Good morning. As usual this time of year, there’s lots of weekend political reading to catch up on.
1. Omar and Phillips as a microcosm of the Democratic Party. The voters of Minnesota’s 5th Congressional District knew they were making history last November: Omar’s victory made her both the first Somali-American to serve in Congress and, along with fellow newcomer Rashida Tlaib of Michigan, its first Muslim female member. What they didn’t expect was that in her first seven weeks on the job she would become one of the most prominent, polarizing and recognizable politicians in America—the subject of fierce debates on the House floor and cable news, lauded on the left for standing up to Israel and vilified on the right for comments seen by many as anti-Semitic. The Minnesota congresswoman, along with the likes of Tlaib and Alexandria Ocasio-Cortez of New York, represents the unapologetic new guard of progressivism, pushing the party’s establishment to embrace tactics and positions that have heretofore been considered outside of the mainstream. Yet they face resistance not just from party elders but from many of their fellow freshmen, centrists who campaigned as fixers not firebrands, moderates who are watching warily as the Democrats’ brand is being hijacked by the far left. One of these members is Omar’s neighbor in Minnesota: Dean Phillips, a wealthy businessman who represents the 3rd District. (Politico)
2. Omar’s Obama comments bring more criticism. U.S. Rep. Ilhan Omar is facing a new round of controversy following comments in an interview that implied that former President Barack Obama’s political prowess helped him get “away with murder.” Omar accused the Politico reporter of misrepresenting her quotes and posted an audio snippet of the interview that ultimately corroborated the newsmagazine’s reporting. She has since deleted the combative tweet. The Twitter scuffle began on Friday, after Politico published an extensive profile highlighting Omar and fellow Minnesota freshman Rep. Dean Phillips’ vision for the future of their party. (Star Tribune)
3. Clean slate for marijuana crimes? If lawmakers legalize recreational marijuana this year, tens of thousands of Minnesotans are poised for forgiveness. Under legalization bills introduced in the House and Senate, Minnesota would offer to clear people who have been convicted of possessing up to an ounce and a half of marijuana, as well as possession in a motor vehicle. That could wipe clean the records of nearly 70,000 Minnesotans since 2010 alone, according to data the district courts provided to MPR News. But the total number is likely much higher: the bill directs the attorney general to go back indefinitely to find anyone with petty misdemeanor and misdemeanor marijuana possession offenses on their record who could be eligible for expungement. “People who have been hurt, whether they are in their 60s now or in their 20s, are still having the same obstacles of housing, ability to get a job and to have the opportunities that other citizens have,” said Sen Melisa Franzen, DFL-Edina, the author of the bill. “We should take into account that they shouldn’t be punished for something that is now legal.” (MPR News)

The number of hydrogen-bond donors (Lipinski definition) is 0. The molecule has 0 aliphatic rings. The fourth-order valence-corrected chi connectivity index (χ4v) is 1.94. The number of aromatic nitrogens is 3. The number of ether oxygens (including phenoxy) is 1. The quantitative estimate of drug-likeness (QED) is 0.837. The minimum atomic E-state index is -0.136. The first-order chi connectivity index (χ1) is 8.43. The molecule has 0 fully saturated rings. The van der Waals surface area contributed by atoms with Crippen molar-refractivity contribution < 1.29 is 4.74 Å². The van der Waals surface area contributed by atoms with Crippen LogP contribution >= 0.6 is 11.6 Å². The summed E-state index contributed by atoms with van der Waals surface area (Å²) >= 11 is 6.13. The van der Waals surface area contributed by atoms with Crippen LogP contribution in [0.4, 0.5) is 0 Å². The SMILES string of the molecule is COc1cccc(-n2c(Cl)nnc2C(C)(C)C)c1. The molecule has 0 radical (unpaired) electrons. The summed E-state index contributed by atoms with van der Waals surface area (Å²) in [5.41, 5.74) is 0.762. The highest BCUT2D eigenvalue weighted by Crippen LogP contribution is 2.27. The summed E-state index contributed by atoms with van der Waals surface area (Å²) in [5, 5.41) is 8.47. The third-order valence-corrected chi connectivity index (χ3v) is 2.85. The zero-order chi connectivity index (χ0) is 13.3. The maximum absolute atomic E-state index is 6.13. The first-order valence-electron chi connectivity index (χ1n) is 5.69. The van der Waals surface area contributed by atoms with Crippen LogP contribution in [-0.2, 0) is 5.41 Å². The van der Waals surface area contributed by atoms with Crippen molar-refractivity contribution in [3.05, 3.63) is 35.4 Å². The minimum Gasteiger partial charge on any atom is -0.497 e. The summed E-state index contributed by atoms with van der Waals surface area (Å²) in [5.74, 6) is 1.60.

4. Building trust in law enforcement. Acknowledging a lack of trust around investigations of Minnesota officers who use deadly force, the state’s new public safety commissioner is among a growing set of law enforcement leaders now studying new approaches to such cases. “We’re not in crisis right now,” Department of Public Safety Commissioner John Harrington said. “In my mind, this is the time to have that outreach, to have that conversation, because when you’re in the middle of a crisis is the worst time to try to make friends.” Joining Harrington is Hennepin County Attorney Mike Freeman, who said early on in his latest four-year term that reevaluating officer-involved shooting probes is a top priority. And Attorney General Keith Ellison, not long removed from speaking out at the scene of police shootings, is willing to consider using his office to help prosecute those cases. Meanwhile, some state lawmakers are again calling for creating a special prosecution board that would take police shooting investigations out of the hands of county attorneys. (Star Tribune)
5. Klobuchar struggles to stand out from Democratic crowd in poll. The field of Democrats seeking the party’s nomination for president in 2020 is one of the largest the party has seen, but for Iowa’s most likely caucus attendees, two names stand above the rest: former Vice President Joe Biden and Sen. Bernie Sanders of Vermont. The latest CNN/Des Moines Register/Mediacom poll finds Biden and Sanders near even at 27% and 25% respectively, with no other candidate earning even 10% support. Sen. Elizabeth Warren of Massachusetts (9%) and Sen. Kamala Harris of California (7%) come closest, and of the rest of the 20-person field tested in the poll, just former US Rep. Beto O’Rourke of Texas (5%), Sen. Cory Booker of New Jersey and Sen. Amy Klobuchar of Minnesota (3% each) rise above 1% support. A handful of candidates have seen improvements in their favorability numbers since December, and nearly all of those had announced their candidacies in between the two polls. Klobuchar’s positive numbers have gone up 5 points to 43%. Klobuchar has seen a corresponding rise in negative views, however, with 15% now saying they have unfavorable opinions, up from 8% in December. (CNN)